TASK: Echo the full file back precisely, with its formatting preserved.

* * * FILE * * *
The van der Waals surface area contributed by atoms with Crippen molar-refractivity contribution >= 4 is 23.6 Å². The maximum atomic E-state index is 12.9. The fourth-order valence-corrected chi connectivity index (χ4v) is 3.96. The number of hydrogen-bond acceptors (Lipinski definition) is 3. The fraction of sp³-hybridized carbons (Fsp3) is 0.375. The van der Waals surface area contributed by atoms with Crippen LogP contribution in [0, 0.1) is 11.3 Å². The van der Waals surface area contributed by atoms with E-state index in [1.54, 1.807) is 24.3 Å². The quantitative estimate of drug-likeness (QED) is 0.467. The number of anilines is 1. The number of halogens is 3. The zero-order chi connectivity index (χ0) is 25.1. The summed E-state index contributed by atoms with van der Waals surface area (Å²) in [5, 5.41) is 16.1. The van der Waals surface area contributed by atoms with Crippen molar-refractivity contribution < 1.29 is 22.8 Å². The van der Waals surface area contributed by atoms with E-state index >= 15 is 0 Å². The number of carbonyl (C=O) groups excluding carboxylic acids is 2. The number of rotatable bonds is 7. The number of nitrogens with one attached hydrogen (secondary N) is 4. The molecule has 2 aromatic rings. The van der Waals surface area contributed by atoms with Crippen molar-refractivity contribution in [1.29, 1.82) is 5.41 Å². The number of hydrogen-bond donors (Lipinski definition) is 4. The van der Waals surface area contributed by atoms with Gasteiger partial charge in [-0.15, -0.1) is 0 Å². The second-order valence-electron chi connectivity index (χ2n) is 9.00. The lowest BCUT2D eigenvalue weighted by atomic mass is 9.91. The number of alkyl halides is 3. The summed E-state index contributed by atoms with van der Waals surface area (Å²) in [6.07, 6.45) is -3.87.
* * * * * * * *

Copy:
The van der Waals surface area contributed by atoms with Crippen molar-refractivity contribution >= 4 is 23.6 Å². The maximum atomic E-state index is 12.9. The fourth-order valence-corrected chi connectivity index (χ4v) is 3.96. The number of hydrogen-bond acceptors (Lipinski definition) is 3. The fraction of sp³-hybridized carbons (Fsp3) is 0.375. The van der Waals surface area contributed by atoms with Crippen LogP contribution in [0, 0.1) is 11.3 Å². The van der Waals surface area contributed by atoms with E-state index in [1.54, 1.807) is 24.3 Å². The quantitative estimate of drug-likeness (QED) is 0.467. The number of anilines is 1. The number of halogens is 3. The zero-order chi connectivity index (χ0) is 25.1. The summed E-state index contributed by atoms with van der Waals surface area (Å²) in [5, 5.41) is 16.1. The van der Waals surface area contributed by atoms with Crippen molar-refractivity contribution < 1.29 is 22.8 Å². The van der Waals surface area contributed by atoms with E-state index >= 15 is 0 Å². The number of carbonyl (C=O) groups excluding carboxylic acids is 2. The number of rotatable bonds is 7. The number of nitrogens with one attached hydrogen (secondary N) is 4. The molecule has 2 aromatic rings. The van der Waals surface area contributed by atoms with Crippen molar-refractivity contribution in [1.29, 1.82) is 5.41 Å². The number of hydrogen-bond donors (Lipinski definition) is 4. The van der Waals surface area contributed by atoms with Gasteiger partial charge in [-0.15, -0.1) is 0 Å². The second-order valence-electron chi connectivity index (χ2n) is 9.00. The lowest BCUT2D eigenvalue weighted by atomic mass is 9.91. The number of alkyl halides is 3. The summed E-state index contributed by atoms with van der Waals surface area (Å²) in [6.07, 6.45) is -3.87.